Editor's note: David Harris is executive director of the American Jewish Committee and senior associate at St. Antony's College, Oxford University.
New York (CNN) -- Peace. For Israel, it's the name of the game. It's been that way since the state's founding in 1948. In fact, it's been at the heart of the Jewish journey from time immemorial.
Jerusalem, linked to the Jewish people for more than 3,500 years, means "city of peace." The Jewish prophets repeatedly spoke of peace. Isaiah's words are inscribed near the U.N.: "And nation shall not lift up sword against nation, neither shall they learn war any more." Jews are mandated, by our tradition, to "seek peace."
But wishing and praying for peace are only part of the equation. To make peace requires a partner. It can't be done alone or by simply repeating the word "peace" enough times. The Middle East isn't a new-age laboratory quite yet. It still has a long way to go before Woodstock comes to the West Bank. Meanwhile, firepower, not flower power, is what counts in largely autocratic societies.
That said, nonviolent Palestinian voices could have a role to play, but their impact would be felt, if at all, only if their target were Palestinian leadership. No one else in Palestinian society has the power to deliver a deal. If the consistent drumbeat was "We want peace with Israel and a brighter future for our children," maybe it would prod Palestinian leadership to get serious. Otherwise, fantasies about a "hummus-and-pita summit" between Palestinian protesters and the Israeli prime minister simply won't move the needle.
When democratic Israel was established, after a U.N. recommendation, the fledgling nation reached out to its neighbors. The response was war. Five Arab armies tried to wipe out the new country. For them, Israel had no legitimacy, irrespective of what the U.N. said or, for that matter, the Jewish people's millennia-old link with the land.
Had the Arab world opted for peace, the region today might have looked quite different. Thousands of lives would have been saved. Billions of defense dollars could have gone for development. But, alas, it was not to be.
The Arab world would not back down from its maximalist demands, and Israel would not oblige by simply disappearing.
More conflict was to come in the ensuing years, as Arab countries tried in every way to destroy Israel -- armed conflict, terrorism, boycotts -- but nothing could break the Jewish people's will to defend their ancestral home.
In 1977, Egypt's Anwar Sadat laudably turned from adversary to peacemaker. It was not out of sudden affection for Israel. Rather, it was out of love for his people. He understood that Israel was a fact of life, and that continued fighting would sap his country's finite resources from the need to build a better future for Egypt's youth.
Sadat found in Israel an eager partner. By 1979, a peace treaty was signed.
The same story essentially repeated itself 15 years later, when Jordan's brave King Hussein sought peace with Israel. Again, Israel made wide-ranging concessions for an agreement.
But when it comes to the Palestinians, tragically, it's been a different story. They could have had a state in 1948 -- their first in history -- but the Arab world wouldn't agree to the U.N.'s proposed two-state solution, as it also enshrined Israel's right to exist.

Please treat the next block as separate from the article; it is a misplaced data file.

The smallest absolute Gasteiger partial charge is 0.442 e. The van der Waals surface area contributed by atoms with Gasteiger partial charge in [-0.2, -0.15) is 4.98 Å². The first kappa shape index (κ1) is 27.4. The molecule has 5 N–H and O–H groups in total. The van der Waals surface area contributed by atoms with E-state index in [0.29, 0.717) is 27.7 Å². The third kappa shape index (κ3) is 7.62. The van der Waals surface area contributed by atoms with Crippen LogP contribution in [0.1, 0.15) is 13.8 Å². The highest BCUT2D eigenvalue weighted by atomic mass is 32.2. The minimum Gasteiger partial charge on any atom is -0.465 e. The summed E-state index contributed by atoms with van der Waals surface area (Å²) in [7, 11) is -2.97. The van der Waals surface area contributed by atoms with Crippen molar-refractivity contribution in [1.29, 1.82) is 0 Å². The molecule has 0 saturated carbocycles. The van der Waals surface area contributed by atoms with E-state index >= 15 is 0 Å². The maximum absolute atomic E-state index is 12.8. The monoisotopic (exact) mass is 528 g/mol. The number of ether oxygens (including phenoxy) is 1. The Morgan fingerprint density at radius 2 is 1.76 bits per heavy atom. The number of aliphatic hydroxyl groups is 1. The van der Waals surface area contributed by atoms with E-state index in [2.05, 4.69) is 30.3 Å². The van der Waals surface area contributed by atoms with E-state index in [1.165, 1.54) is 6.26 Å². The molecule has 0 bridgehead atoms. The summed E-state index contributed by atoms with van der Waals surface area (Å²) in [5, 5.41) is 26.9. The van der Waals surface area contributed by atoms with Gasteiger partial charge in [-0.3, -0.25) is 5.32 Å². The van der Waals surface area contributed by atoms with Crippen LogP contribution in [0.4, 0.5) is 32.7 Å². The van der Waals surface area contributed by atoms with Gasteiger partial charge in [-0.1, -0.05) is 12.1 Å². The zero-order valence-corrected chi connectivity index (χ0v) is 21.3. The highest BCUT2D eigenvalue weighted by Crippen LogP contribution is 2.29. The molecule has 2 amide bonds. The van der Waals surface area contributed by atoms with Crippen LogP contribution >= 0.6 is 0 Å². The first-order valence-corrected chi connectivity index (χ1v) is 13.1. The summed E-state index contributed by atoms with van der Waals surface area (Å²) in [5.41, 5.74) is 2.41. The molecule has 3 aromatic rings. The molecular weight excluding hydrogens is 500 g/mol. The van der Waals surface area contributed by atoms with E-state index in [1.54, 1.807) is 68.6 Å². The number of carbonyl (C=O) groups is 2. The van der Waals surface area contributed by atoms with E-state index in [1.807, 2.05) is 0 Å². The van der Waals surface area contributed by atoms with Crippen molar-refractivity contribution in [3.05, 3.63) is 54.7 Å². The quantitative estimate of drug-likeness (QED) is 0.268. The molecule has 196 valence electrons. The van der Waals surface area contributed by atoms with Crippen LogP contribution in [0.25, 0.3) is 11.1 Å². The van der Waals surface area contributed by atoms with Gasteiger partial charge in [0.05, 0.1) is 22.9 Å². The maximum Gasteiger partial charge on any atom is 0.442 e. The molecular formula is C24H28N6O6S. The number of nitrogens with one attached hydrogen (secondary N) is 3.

There were chances galore until 1967, when the West Bank, Gaza and eastern Jerusalem were in Arab, not Israeli, hands, but no one in the Arab world then spoke of a Palestinian state alongside Israel. Yet another opportunity came along in 1993 with the Oslo Accords, but Yasser Arafat later proved his word was meaningless.
Four successive Israeli prime ministers -- Ehud Barak, Ariel Sharon, Ehud Olmert and Benjamin Netanyahu -- have endorsed a two-state solution and end to the conflict. They have been supported in their quest by three American presidents -- Bill Clinton, George W. Bush and Barack Obama.
Sure, there are tough issues to be resolved -- final borders, security arrangements and refugee claims by both sides. These aren't to be minimized. Feelings run deep. The total land mass is quite small. Natural resources are few. Margins for error are tiny. Israel's major airport, for instance, not to mention its population center, would be in easy missile range of a Palestinian state. But there are possible answers for each issue to satisfy the minimum needs of both sides.
The overriding obstacle to peace, however, lies elsewhere. It is, sad to say, what it has always been.
Will a majority of Palestinians overcome 60 years of believing that the struggle will go on for generations until Israel is wiped off the map and the land is all theirs? Will Palestinian leaders have the courage to credibly pursue peace and, in doing so, lower the unrealistic expectations they themselves have ingrained in their people?
Will the Palestinians -- divided between Hamas, a jihadist group, and the Palestinian Authority, a mixed bag with some moderate elements and some recent progress on the West Bank to show for its efforts -- reject those who espouse conflict and embrace those ready for compromise?
If so, then, as the Egyptians and Jordanians before them, they will discover an Israel ready, as polls repeatedly show, for compromise and committed to regional cooperation. In other words, peace becomes not only possible, but unstoppable.
After all, for the Jewish people, the words of Isaiah ring as true today as when they were first written 2,700 years ago in the Jewish homeland.
The opinions expressed in this commentary are solely those of David Harris